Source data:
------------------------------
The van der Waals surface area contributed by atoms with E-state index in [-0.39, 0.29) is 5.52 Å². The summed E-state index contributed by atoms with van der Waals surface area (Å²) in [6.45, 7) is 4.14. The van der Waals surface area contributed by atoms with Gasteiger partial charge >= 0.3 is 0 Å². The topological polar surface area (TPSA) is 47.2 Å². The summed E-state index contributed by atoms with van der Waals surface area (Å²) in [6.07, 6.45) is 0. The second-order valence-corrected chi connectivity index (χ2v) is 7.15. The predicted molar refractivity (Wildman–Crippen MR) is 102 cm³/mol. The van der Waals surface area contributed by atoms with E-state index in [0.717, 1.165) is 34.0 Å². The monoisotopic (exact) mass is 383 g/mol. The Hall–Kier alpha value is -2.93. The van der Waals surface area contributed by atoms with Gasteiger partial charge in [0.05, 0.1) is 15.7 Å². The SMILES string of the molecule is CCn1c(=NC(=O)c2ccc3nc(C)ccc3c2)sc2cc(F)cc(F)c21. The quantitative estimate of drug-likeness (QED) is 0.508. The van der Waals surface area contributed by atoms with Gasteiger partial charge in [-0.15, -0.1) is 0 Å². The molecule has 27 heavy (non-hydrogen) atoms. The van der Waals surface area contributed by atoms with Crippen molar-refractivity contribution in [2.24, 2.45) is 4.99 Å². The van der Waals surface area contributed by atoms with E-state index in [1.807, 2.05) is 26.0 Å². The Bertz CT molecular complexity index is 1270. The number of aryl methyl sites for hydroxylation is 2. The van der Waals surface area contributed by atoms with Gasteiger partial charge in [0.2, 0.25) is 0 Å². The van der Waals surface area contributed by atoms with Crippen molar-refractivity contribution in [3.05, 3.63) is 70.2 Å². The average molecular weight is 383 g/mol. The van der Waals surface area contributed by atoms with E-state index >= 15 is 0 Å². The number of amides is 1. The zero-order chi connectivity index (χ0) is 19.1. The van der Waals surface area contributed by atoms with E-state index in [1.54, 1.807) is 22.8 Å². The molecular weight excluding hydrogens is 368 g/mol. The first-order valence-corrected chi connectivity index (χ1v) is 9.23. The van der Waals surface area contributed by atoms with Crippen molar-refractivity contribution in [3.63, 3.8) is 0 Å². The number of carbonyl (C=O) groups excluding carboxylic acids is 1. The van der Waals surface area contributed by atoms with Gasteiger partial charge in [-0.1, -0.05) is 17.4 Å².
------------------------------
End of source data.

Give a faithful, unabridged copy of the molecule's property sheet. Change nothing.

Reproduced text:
The van der Waals surface area contributed by atoms with E-state index in [-0.39, 0.29) is 5.52 Å². The summed E-state index contributed by atoms with van der Waals surface area (Å²) in [6.45, 7) is 4.14. The van der Waals surface area contributed by atoms with Gasteiger partial charge >= 0.3 is 0 Å². The topological polar surface area (TPSA) is 47.2 Å². The summed E-state index contributed by atoms with van der Waals surface area (Å²) in [6.07, 6.45) is 0. The second-order valence-corrected chi connectivity index (χ2v) is 7.15. The predicted molar refractivity (Wildman–Crippen MR) is 102 cm³/mol. The van der Waals surface area contributed by atoms with E-state index in [0.717, 1.165) is 34.0 Å². The monoisotopic (exact) mass is 383 g/mol. The Hall–Kier alpha value is -2.93. The van der Waals surface area contributed by atoms with Gasteiger partial charge in [0.05, 0.1) is 15.7 Å². The SMILES string of the molecule is CCn1c(=NC(=O)c2ccc3nc(C)ccc3c2)sc2cc(F)cc(F)c21. The quantitative estimate of drug-likeness (QED) is 0.508. The van der Waals surface area contributed by atoms with Gasteiger partial charge in [-0.15, -0.1) is 0 Å². The molecule has 27 heavy (non-hydrogen) atoms. The van der Waals surface area contributed by atoms with Crippen molar-refractivity contribution in [2.24, 2.45) is 4.99 Å². The van der Waals surface area contributed by atoms with E-state index in [1.807, 2.05) is 26.0 Å². The Bertz CT molecular complexity index is 1270. The number of aryl methyl sites for hydroxylation is 2. The van der Waals surface area contributed by atoms with Gasteiger partial charge in [0.2, 0.25) is 0 Å². The van der Waals surface area contributed by atoms with Crippen molar-refractivity contribution in [3.05, 3.63) is 70.2 Å². The average molecular weight is 383 g/mol. The van der Waals surface area contributed by atoms with E-state index >= 15 is 0 Å². The number of amides is 1. The zero-order chi connectivity index (χ0) is 19.1. The van der Waals surface area contributed by atoms with E-state index in [1.54, 1.807) is 22.8 Å². The molecular weight excluding hydrogens is 368 g/mol. The first-order valence-corrected chi connectivity index (χ1v) is 9.23. The van der Waals surface area contributed by atoms with Crippen molar-refractivity contribution in [3.63, 3.8) is 0 Å². The number of carbonyl (C=O) groups excluding carboxylic acids is 1. The van der Waals surface area contributed by atoms with Gasteiger partial charge in [-0.1, -0.05) is 17.4 Å².